Each year when tornado season rolls around you hear the people on the Weather Channel talking about Tornado Alley.
But have you ever wondered what is Tornado Alley?
And which states are located in Tornado Alley?
We had the same questions and did some research to get all the details for you.
What Is Tornado Alley?
Tornado Alley is a nickname given to an area of the United States that has a reputation consistently experiencing a high frequency of tornadoes in the area each year.
The term was first used in 1952 as the title of a research project to study severe weather in areas of Texas, Louisiana, Arkansas, Oklahoma, Kansas, South Dakota, Iowa and Nebraska.
According to the National Centers for Environmental Information (NCEI), formerly known as National Climatic Data Center (NCDC), Tornado Alley is located in the south-central United States.
Tornadoes in this Tornado Alley region typically happen in late spring, and occasionally in the early fall.
The States In Tornado Alley
Although the boundaries of Tornado Alley are debatable (depending on which criteria you use—frequency, intensity, or events per unit area), the region from central Texas, northward to northern Iowa, and from central Kansas and Nebraska east to western Ohio is often collectively known as Tornado Alley.
The states in Tornado Alley are:
- South Dakota
Meteorologically, the region known as Tornado Alley is ideally situated for the formation of supercell thunderstorms, often the producers of violent (EF-2 or greater) tornadoes.
What Is Dixie Alley?
Have you ever heard of Dixie Alley? It’s another part of the United States that is a hot spot for tornado activity, just like Tornado Alley.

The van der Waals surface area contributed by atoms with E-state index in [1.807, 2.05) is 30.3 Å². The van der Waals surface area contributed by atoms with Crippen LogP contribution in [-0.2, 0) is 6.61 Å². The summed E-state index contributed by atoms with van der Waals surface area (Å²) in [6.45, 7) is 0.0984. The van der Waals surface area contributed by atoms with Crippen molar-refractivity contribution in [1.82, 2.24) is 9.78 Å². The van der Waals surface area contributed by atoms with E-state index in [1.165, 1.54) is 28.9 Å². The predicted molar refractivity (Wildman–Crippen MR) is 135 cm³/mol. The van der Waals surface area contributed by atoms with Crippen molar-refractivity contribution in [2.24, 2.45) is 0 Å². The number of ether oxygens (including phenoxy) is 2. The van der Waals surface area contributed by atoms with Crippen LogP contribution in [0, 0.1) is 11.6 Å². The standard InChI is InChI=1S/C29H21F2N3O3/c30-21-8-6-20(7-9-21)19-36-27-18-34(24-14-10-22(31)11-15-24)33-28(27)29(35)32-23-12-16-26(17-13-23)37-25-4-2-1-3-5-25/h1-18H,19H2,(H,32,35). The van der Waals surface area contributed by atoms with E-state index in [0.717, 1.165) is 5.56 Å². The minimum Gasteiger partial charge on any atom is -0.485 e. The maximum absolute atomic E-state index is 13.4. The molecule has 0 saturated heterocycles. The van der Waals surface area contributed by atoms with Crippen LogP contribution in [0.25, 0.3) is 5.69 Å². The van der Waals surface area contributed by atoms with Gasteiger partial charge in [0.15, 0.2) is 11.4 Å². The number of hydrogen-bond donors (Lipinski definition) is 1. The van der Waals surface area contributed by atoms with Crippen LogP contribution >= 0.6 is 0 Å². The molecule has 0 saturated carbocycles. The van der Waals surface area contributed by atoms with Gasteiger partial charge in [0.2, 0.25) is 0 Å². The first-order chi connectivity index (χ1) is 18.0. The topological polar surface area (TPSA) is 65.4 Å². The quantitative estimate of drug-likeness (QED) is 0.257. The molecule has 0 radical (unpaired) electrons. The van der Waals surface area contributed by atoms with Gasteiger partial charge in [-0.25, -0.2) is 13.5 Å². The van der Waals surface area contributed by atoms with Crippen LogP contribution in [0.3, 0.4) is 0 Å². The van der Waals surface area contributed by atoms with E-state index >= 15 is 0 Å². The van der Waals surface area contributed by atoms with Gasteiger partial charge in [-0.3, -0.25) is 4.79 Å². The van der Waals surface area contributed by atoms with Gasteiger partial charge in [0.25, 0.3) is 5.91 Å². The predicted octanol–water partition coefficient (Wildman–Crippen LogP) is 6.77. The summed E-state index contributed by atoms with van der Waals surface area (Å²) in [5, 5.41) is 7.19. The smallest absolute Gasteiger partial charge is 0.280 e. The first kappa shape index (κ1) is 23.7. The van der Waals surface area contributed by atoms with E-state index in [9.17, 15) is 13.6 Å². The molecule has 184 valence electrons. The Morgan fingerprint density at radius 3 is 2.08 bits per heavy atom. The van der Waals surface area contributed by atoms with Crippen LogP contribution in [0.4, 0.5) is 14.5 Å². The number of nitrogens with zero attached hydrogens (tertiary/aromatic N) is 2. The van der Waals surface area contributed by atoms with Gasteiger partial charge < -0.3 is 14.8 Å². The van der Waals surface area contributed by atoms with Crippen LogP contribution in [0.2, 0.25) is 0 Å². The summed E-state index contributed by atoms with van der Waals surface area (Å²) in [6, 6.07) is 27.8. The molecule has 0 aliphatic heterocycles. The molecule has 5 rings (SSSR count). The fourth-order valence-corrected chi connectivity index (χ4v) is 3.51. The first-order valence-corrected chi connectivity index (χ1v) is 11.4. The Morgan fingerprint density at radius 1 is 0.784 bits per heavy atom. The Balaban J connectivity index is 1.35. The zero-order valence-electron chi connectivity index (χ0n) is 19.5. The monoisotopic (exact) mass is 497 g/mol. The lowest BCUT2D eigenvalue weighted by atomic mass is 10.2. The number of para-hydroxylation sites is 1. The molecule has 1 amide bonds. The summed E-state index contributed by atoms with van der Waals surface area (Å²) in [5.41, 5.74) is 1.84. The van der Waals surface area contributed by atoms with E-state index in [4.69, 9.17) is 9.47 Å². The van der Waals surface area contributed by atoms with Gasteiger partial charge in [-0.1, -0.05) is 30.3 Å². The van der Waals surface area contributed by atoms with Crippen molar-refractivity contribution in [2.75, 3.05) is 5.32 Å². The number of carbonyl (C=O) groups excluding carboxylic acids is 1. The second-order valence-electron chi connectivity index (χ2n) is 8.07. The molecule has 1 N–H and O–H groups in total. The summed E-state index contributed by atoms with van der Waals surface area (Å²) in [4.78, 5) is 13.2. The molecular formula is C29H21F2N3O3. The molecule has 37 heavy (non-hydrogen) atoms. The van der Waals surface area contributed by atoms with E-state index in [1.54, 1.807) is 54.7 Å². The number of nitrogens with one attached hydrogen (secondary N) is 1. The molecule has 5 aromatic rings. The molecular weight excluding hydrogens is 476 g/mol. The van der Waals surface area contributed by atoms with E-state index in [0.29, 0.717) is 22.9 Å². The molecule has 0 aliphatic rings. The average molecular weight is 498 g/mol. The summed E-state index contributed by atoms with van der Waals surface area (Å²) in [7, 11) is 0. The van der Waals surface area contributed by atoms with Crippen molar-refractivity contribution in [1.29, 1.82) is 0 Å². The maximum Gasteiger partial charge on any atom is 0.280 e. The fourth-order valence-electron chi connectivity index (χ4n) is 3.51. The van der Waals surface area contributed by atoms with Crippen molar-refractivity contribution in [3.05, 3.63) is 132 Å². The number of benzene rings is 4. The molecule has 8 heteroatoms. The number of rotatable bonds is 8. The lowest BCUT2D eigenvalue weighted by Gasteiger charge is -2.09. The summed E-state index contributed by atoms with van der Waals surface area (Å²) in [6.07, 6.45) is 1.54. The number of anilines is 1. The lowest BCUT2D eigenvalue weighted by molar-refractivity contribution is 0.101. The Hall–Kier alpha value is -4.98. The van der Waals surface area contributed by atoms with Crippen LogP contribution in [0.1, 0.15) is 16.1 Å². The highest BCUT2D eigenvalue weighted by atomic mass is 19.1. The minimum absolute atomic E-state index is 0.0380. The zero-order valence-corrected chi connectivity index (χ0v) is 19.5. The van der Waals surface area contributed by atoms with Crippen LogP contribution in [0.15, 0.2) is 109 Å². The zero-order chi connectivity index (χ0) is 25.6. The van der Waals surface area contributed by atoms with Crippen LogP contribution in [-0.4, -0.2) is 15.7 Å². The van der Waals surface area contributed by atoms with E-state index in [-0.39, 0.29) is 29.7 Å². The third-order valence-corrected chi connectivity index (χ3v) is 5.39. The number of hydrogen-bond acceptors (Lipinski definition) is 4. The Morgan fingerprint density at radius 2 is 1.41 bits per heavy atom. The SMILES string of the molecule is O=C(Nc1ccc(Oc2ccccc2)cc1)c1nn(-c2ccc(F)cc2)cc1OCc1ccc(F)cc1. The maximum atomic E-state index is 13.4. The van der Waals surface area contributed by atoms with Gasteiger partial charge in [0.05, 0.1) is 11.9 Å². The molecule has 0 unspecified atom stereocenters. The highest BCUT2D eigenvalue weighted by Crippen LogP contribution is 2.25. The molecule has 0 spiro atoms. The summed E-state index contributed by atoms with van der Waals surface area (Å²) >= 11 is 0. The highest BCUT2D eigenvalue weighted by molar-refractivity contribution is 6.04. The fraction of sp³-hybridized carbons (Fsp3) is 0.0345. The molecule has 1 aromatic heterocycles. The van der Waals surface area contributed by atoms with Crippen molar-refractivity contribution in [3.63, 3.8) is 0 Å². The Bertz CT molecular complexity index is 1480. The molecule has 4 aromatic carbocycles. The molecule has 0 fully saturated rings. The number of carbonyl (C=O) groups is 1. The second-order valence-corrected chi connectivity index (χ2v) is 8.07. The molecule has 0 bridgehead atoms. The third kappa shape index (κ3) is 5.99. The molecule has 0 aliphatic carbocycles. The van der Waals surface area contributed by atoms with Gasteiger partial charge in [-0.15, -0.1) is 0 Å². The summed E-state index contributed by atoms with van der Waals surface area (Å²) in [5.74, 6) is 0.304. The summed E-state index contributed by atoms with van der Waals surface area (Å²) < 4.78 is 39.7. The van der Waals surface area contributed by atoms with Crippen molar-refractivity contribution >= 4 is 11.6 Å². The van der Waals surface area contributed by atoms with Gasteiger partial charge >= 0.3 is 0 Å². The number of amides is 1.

Florida and the Gulf Coast are known as Dixie Alley.
Dixie Alley has a relatively high frequency of tornadoes occurring in the late fall (October through December).
As a result of the frequent thunderstorms, Florida has a high rate of tornadoes in the state.
In addition, when tropical storms or hurricanes move ashore, the embedded convective storms in the rain bands often produce tornadoes.
However, despite the violent nature of a tropical storm or hurricane, the tornadoes they spawn (some as water spouts) tend to be weaker than those produced by non-tropical thunderstorms.
States that make up Dixie alley: it stretches from eastern Texas and Arkansas across Louisiana, Mississippi, Tennessee, Alabama, Georgia, and far western Kentucky to upstate South Carolina and western North Carolina; the area reaches as far north as southeast Missouri.
And, of course, Florida is also included.
About Tornados In The U.S.
Overall, most tornadoes (around 77%) in the United States are considered weak (EF-0 or EF-1) and about 95% of all United States tornadoes are below EF-3 intensity.
The remaining small percentage of tornadoes are categorized as violent (EF-3 and above).
Of these violent twisters, only a few (0.1% of all tornadoes) achieve EF-5 status, with estimated winds over 200 mph and nearly complete destruction.
However, given that on average over 1,000 tornadoes hit the United States each year, that means that 20 can be expected to be violent and possibly one might be incredible (EF-5).
Rating Tornado Intensity With The Enhanced Fujita Scale (EF Scale)
The Enhanced Fujita Scale (EF Scale) is what we use to determine how strong, and how damaging, a tornado is when it touches down.
The EF Scale, which became operational on February 1, 2007, is used to assign a tornado a ‘rating’ based on estimated wind speeds and related damage.
When tornado-related damage is surveyed, it is compared to a list of Damage Indicators (DIs) and Degrees of Damage (DoD) which help estimate better the range of wind speeds the tornado likely produced.
From that, a rating (from EF0 to EF5) is assigned.
|3 Second Gust (mph)
As you can see, there is a good reason that we call a section of the United States ‘Tornado Alley’ due to the high incidences of tornados.
But you may not have known about Dixie Alley and the states that make it up.